Tuesday 11th November 2008 by C. Freeman
Two of the language assistants at Brooke Weston saw snow for the first time ever during the recent cold snap. Hai-Ping Tan who is from China and Mbathio Sougou from Senegal were both amazed. They, along with Spanish assistant, Celia Prats, are teaching Mandarin, French and Spanish respectively to our language students.
Hai-Ping said: 'I was very excited when I saw the snow coming from the sky like goose-feathers. It was very exciting and a completely new experience for me.' She teaches English in Guangdong province in south China and typically has about 70 students in a class back home. The Chinese school day is much longer than the British one and students sometimes have lessons at the weekend.
Hai-Ping, who has been a teacher since 1990, has enjoyed teaching students in Years 7,8, 12 and 13. She said: 'They are interested in anything about China, not only the language but also the culture. Most of them haven't studied any Chinese before so it's very difficult and very different for them. This school is very good, the teachers are very responsible and patient with the students and the students are excellent.'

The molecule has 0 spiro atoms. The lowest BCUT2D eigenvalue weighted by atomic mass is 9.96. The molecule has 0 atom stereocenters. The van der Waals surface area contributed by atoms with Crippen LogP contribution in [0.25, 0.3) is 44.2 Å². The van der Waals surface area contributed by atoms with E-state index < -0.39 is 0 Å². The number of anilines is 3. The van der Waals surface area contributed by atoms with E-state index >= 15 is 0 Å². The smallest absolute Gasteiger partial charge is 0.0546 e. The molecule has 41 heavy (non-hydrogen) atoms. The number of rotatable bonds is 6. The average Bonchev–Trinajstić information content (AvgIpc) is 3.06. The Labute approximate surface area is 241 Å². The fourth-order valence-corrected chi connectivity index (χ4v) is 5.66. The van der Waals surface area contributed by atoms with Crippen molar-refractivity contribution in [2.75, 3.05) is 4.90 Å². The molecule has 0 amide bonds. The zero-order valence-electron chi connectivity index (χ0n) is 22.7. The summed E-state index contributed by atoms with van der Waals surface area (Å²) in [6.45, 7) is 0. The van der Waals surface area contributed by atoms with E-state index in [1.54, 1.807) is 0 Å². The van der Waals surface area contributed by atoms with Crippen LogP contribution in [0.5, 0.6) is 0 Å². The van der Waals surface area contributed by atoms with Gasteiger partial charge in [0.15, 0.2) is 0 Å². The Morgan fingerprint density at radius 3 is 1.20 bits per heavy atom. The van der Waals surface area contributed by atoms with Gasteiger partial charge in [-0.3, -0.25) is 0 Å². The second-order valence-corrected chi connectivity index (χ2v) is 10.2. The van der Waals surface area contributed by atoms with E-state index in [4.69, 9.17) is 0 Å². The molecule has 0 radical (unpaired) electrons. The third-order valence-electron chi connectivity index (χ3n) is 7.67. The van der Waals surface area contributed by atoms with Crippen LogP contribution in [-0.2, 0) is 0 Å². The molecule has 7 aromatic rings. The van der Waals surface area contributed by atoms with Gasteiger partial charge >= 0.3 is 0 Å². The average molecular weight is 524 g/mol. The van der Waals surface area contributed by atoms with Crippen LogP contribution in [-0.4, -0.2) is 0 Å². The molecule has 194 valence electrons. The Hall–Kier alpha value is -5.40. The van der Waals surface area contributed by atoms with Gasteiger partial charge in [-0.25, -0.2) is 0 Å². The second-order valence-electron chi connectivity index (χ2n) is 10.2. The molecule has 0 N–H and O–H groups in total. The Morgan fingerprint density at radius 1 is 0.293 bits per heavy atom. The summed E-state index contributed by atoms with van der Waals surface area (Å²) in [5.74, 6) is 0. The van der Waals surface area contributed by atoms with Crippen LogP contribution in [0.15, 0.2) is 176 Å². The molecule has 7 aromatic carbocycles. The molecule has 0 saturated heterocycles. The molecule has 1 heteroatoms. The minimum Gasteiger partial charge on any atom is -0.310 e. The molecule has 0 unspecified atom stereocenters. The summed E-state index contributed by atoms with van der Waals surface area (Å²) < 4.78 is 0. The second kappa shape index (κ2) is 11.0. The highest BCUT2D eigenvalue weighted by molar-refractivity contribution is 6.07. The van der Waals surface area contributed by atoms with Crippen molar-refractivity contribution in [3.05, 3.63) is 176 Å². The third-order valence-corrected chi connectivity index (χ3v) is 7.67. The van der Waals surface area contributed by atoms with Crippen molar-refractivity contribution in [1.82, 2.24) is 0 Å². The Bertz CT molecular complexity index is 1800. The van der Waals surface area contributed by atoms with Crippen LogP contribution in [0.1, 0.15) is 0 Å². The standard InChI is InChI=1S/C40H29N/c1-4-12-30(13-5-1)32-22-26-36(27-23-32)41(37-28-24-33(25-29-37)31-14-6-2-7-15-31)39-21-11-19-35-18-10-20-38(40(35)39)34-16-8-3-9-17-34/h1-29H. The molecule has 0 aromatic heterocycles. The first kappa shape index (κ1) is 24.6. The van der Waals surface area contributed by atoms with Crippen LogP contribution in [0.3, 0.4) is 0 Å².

Spanish schools are similar to British ones according to Celia, who is from Cadiz province. She helps out with students from all year groups. She said: 'In Spain the schools are basically the same but there we start at 8.30 and finish at 2.30.' Celia has studied in the UK as part of her degree course. She said: 'I want to study international relations but I also would like to teach Spanish in a foreign country because I like to be in contact with different people.'
Mbathio who is from central Senegal is settling down well in England and she was also thrilled to see the snow. She said: 'If you are in Africa you just hear people talking about snow and you can't believe it. I was really happy to see it!' Mbathio, who has been a teacher for five years, is working with Years 11, 12 and 13, giving advice on French pronunciation and grammar. She said: 'I enjoy it here and being here will improve my English because in Senegal it is our second language.'